Typically for this defensive euro-centric mindset, despite pretending to be focused on protecting European interests, nobody appears worried about how Europe’s citizens might be treated if they migrate outside the EU, if this was how we treat others. It does not appear to have occurred to its proponents that our citizens might ever want to leave the EU.

Other States Are Exploiting Germany’s Naivety

It is all very well to say that we Europeans have a choice here, but where does the choice about Europe’s future relations with the rest of the world really lie? Should we contact our local MEP to demand a change? The answer, predictably, is: Berlin, and not just because Germany is the biggest EU state. Geopolitics famously appeals to people with an inferiority complex when it comes to international affairs, offering validation in its pseudo-sophistication. That describes the German policymakers to a tee, and Germany is increasingly susceptible to this mumbo jumbo.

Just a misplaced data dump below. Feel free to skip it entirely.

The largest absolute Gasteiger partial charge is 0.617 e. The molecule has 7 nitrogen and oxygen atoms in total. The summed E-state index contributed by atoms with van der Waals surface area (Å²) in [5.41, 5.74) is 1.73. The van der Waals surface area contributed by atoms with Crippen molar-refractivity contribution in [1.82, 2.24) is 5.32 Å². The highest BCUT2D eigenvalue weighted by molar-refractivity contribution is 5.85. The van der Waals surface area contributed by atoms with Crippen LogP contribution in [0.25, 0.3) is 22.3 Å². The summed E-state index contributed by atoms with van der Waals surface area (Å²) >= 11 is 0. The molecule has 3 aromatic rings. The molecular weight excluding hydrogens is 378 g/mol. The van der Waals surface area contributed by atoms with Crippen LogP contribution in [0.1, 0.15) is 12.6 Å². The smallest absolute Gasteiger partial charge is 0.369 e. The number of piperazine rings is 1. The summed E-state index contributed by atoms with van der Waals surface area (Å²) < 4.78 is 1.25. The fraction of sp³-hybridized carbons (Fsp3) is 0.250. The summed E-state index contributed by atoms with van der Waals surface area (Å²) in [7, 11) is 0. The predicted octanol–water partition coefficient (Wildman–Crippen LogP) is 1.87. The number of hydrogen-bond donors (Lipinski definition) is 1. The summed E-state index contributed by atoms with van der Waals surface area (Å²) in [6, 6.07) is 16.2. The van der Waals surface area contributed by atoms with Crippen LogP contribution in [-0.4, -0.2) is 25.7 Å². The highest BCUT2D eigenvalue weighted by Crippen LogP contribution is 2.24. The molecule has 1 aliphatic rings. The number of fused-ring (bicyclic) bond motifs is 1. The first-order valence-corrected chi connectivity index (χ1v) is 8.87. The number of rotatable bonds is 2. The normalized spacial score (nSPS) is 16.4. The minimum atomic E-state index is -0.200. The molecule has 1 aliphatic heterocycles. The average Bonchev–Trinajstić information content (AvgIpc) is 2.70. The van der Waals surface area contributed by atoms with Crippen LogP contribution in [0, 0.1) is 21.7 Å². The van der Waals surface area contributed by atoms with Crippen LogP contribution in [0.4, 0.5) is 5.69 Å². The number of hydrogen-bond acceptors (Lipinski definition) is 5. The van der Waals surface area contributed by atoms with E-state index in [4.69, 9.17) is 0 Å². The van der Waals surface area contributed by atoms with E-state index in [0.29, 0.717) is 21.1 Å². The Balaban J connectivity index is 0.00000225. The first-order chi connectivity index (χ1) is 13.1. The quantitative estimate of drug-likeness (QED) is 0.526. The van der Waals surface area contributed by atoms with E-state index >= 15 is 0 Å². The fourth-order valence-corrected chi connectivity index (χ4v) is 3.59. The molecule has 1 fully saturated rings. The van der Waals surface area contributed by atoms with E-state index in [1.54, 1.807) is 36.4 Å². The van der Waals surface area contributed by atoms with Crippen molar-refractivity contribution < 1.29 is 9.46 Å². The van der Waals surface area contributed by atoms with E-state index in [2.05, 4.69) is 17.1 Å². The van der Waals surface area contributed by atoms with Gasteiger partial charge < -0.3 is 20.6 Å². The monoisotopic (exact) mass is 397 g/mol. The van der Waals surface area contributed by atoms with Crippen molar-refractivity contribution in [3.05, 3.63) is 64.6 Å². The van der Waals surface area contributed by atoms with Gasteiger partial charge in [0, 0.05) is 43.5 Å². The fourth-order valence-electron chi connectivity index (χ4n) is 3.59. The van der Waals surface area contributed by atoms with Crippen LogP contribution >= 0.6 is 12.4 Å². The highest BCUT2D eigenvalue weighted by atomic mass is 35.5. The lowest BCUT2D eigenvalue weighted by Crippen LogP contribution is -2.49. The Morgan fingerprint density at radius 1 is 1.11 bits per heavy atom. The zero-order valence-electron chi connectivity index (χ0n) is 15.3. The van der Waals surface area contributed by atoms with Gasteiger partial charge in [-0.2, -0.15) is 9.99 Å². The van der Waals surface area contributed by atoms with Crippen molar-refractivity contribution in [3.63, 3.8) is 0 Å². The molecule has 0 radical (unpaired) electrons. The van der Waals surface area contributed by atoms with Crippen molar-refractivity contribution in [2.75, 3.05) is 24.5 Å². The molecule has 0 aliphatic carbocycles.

But it is France and its sidekick the Netherlands, two states that understand how to harness German power, that are pulling its strings. They are carefully offering a storyline to trigger the Germans and get them to defend a status quo that suits them, the original EU and Schengen member states. France and the Netherlands are the inspiration for the messaging by Borrell and BIG, with their potent mix of humiliation (the outside world is laughing at German naivety; you are making yourself smaller than you really are) and moral superiority (Germany must protect Europe’s way of life, lead us, be BIG!).